“Day of Infamy”

In the early hours of Sunday, December 7, Japanese submarines of an advance expeditionary force launched five midget subs they had piggy-backed from Japan. Each two man 80 ft sub was armed with two torpedoes and an explosive charge in the bow for suicidal ramming. All five subs and all of their crews, except one man were lost. One was lost at sea; one was sunk outside the Harbor by the USS Ward; one entered Pearl Harbor through an open submarine net and was sunk when it was rammed by USS Monaghan. The fourth could not steer properly and beached on the windward side of Oahu, its surviving crew member becoming the first Japanese prisoner of war. It is unknown what happened to the fifth submarine, but it is believed to have been sunk during the raid.

0342 – USS Condor, on routine mine-sweeping patrol, spots the periscope of one of the midget subs in restricted waters off the entrance to the Harbor. USS Condor‘s skipper thinks the sub is probably one of ours that strayed into a restricted area by mistake. Nevertheless, since he has no guns or depth charges himself, he sends a message to the captain of the destroyer USS Ward on patrol nearby.

0500 – Two reconnaissance planes take off to scout Pearl Harbor and Lahaina Roads, Maui.

0600 – The first wave of 183 planes is launched.

0630 – USS Ward observes a submarine trailing the supply ship USS Antares into the Harbor and sinks her. The commanding officer sends a message informing the fleet commander.

0706 – Two army privates, manning a mobile radar station in the hills above Opana Point, contact a lone a/c but are not alarmed. However, soon afterward they receive signals of many more approaching planes so they report to the officer at Ft. Shafter who decides it is a formation of Army B-17s expected in Hawaii that day or a/c from the USS Enterprise and tells the soldiers not to worry about it.

0748 – The first Japanese bombs land at Kaneohe Naval Air Station.

0755 – Hicham Air Field and Wheeler Air Field are hit simultaneously.

0757 – The cruiser USS Raleigh is the first ship in Pearl Harbor to be hit, taking a torpedo in her port side. Within seconds, USS Utah takes two direct hits and USS Helena is hit by a torpedo directly amidship. Her clock stops at 0757.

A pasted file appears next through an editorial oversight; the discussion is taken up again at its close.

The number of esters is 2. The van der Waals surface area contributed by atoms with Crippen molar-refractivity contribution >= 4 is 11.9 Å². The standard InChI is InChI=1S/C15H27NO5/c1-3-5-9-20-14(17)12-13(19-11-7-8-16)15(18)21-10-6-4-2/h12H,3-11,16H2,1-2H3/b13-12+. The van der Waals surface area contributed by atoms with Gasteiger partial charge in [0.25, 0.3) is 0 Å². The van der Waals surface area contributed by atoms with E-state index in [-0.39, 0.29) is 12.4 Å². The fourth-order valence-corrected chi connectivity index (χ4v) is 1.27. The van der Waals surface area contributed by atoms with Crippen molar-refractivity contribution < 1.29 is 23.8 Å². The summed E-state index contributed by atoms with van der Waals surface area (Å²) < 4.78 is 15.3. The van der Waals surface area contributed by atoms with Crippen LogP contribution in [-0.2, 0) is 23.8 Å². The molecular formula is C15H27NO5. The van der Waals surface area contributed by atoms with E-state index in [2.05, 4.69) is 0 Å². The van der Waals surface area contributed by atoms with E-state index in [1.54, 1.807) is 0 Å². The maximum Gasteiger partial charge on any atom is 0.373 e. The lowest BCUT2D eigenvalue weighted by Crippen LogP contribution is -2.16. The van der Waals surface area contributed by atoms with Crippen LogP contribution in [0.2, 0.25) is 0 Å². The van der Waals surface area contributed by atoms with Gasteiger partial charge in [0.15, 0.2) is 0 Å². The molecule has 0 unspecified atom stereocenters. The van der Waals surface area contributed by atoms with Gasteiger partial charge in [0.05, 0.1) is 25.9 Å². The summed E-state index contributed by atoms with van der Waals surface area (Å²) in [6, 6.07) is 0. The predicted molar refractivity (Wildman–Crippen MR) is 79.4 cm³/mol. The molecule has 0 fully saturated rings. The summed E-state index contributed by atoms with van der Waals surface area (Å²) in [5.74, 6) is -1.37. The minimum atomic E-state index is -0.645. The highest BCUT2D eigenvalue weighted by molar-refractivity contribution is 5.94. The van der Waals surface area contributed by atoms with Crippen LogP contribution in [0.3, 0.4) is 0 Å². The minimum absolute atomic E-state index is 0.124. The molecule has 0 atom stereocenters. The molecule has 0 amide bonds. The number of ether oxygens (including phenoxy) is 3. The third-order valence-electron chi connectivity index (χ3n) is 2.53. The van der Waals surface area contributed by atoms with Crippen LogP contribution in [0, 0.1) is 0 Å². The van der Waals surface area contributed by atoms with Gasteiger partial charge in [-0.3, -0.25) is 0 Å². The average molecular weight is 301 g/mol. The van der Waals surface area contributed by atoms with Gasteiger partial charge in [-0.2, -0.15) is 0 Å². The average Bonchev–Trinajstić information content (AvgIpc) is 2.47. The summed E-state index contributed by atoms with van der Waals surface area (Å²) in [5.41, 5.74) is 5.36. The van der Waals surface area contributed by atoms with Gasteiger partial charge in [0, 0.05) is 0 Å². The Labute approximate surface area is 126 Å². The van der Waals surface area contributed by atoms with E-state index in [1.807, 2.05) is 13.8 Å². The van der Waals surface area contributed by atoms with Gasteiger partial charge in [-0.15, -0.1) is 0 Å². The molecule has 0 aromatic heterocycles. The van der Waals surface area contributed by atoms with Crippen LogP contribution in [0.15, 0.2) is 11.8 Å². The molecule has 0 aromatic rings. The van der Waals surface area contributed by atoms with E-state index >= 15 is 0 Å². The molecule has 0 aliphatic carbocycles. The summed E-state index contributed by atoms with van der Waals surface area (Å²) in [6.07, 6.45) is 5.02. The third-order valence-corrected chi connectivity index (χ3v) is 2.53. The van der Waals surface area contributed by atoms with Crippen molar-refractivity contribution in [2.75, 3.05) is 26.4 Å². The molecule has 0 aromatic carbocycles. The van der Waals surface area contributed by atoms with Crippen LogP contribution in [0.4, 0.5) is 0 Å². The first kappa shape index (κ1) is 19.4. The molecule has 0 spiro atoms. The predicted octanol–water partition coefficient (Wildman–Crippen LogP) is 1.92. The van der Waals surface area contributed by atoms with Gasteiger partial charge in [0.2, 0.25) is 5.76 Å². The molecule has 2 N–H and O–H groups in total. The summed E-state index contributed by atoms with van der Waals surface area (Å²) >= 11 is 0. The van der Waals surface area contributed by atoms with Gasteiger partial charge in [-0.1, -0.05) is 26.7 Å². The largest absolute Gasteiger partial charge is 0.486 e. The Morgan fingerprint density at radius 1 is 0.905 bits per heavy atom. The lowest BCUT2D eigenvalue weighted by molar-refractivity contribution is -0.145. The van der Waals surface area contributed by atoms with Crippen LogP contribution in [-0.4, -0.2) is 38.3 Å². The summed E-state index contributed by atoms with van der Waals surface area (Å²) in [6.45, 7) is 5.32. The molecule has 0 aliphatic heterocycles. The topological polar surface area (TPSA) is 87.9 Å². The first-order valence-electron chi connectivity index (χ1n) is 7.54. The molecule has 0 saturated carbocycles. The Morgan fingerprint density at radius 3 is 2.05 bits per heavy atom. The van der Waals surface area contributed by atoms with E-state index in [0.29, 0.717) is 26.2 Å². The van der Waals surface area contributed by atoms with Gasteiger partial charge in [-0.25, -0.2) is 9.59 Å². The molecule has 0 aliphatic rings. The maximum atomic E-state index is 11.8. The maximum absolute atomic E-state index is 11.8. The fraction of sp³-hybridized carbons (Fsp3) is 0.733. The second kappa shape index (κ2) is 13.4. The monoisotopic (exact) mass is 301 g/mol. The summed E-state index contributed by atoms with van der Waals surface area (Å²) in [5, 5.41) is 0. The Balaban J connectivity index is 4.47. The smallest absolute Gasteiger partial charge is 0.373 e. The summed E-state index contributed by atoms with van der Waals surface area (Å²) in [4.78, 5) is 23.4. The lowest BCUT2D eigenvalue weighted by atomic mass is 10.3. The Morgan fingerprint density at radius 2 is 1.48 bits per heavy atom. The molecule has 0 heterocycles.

0800 – As the band plays the national anthem and the flag is being raised, the decks of the USS Nevada are strafed by attacking planes. Not one member of the band or the Marine Corps color guard is hit, but the flag is in shreds.

0805 – Bombs begin falling in Honolulu. Roads leading to Pearl Harbor are strafed and three civilian employees on their way to work are killed. On a local radio station, announcer Webley Edwards repeats over and over, “This is not a maneuver…this is the real McCoy!” At Hickam Field, three civilian firemen are killed and elsewhere city and plantation firemen are frantically battling blazing fires.

Later assessments show that shells fell in 40 locations in the city; 68 civilians were killed, others were seriously wounded or hurt by the explosions, fores and falling debris.

0850 – The second wave of 167 planes reaches Pearl Harbor and is met by a concentrated screen of antiaircraft fire from Americans finally able to mobilize and attempt retaliation.

After 0800 – The 12 B-17 bombers expected earlier at Hickam Field arrive to a scene of of chaos and confusion, and an angry swarm of Japanese Zeros. The American planes had been disarmed to lighten the load and so have no means of defending themselves. However, though under ferocious attack, all manage to land safely.

Soon after – 18 dive bombers from the carrier USS Enterprise arrive and are greeted with hostile fire from both Japanese and nervous Americans. Thirteen of the USS Enterprise planes finally land at Ford Island and Ewa, but only nine of them are undamaged. The survivors are refueled and take off at 1210 to join a vain hunt for the enemy force.

Between 0800 & 1100 – At Hickam and Wheeler Fields, a/c conveniently grouped together on the runways, are devastated by enemy bombs and strafing. On the windward side of the island at Kaneohe, seaplanes on the ground are smashed and burned and personnel slaughtered in deadly strafing. Of an estimated 394 planes at Oahu air fields that morning, only 11 fighters become airborne.

At Pearl Harbor, the devastation continues. The waters around Ford Island are covered with a violently flaming oil slick engulfing the wounded men trying desperately to reach safety. Heroic acts are common place as small boats brave the burning sea to rescue the dying.

1000 – The last planes of the 2nd wave depart to return to the Japanese carriers which have now edged 40 miles closer to the scene of battle.

1300 – All but 29 planes are safe aboard the Japanese carriers. Japanese pilots and personnel aboard the ships in the armada are ecstatic. They can not believe the completeness of the surprise, their incredibly low casualty rate, and the absence of any effective resistance. They are sure they have dealt a death blow to the American military structure. The Japanese commander of the air attack urgently recommends that the planes be refueled and allowed to return and attack again, but Fleet Commander Nuaumo refuses.

1330 – The Japanese task force turns and heads for home.

Let Us Not Forget Those Who Have Gone Before Us

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